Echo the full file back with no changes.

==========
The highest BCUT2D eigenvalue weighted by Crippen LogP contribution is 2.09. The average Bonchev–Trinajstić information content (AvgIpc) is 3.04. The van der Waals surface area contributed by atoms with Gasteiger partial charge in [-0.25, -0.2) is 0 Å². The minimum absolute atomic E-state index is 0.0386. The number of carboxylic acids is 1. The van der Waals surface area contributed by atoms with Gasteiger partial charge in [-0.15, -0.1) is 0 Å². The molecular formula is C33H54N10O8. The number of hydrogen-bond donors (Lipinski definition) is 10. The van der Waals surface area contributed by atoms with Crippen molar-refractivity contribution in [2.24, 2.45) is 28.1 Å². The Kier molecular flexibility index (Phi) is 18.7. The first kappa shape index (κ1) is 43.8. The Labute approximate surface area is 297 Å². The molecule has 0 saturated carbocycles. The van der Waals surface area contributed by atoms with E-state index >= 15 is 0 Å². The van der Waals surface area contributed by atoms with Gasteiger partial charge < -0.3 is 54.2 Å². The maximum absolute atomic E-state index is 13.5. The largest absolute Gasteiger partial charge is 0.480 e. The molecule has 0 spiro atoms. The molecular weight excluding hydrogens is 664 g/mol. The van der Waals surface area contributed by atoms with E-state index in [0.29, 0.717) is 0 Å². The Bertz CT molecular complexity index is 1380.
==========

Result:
The highest BCUT2D eigenvalue weighted by Crippen LogP contribution is 2.09. The average Bonchev–Trinajstić information content (AvgIpc) is 3.04. The van der Waals surface area contributed by atoms with Gasteiger partial charge in [-0.25, -0.2) is 0 Å². The minimum absolute atomic E-state index is 0.0386. The number of carboxylic acids is 1. The van der Waals surface area contributed by atoms with Gasteiger partial charge in [-0.15, -0.1) is 0 Å². The molecular formula is C33H54N10O8. The number of hydrogen-bond donors (Lipinski definition) is 10. The van der Waals surface area contributed by atoms with Crippen molar-refractivity contribution in [2.24, 2.45) is 28.1 Å². The Kier molecular flexibility index (Phi) is 18.7. The first kappa shape index (κ1) is 43.8. The Labute approximate surface area is 297 Å². The molecule has 0 saturated carbocycles. The van der Waals surface area contributed by atoms with E-state index >= 15 is 0 Å². The van der Waals surface area contributed by atoms with Gasteiger partial charge < -0.3 is 54.2 Å². The maximum absolute atomic E-state index is 13.5. The largest absolute Gasteiger partial charge is 0.480 e. The molecule has 0 spiro atoms. The molecular weight excluding hydrogens is 664 g/mol. The van der Waals surface area contributed by atoms with E-state index in [0.29, 0.717) is 0 Å². The Bertz CT molecular complexity index is 1380.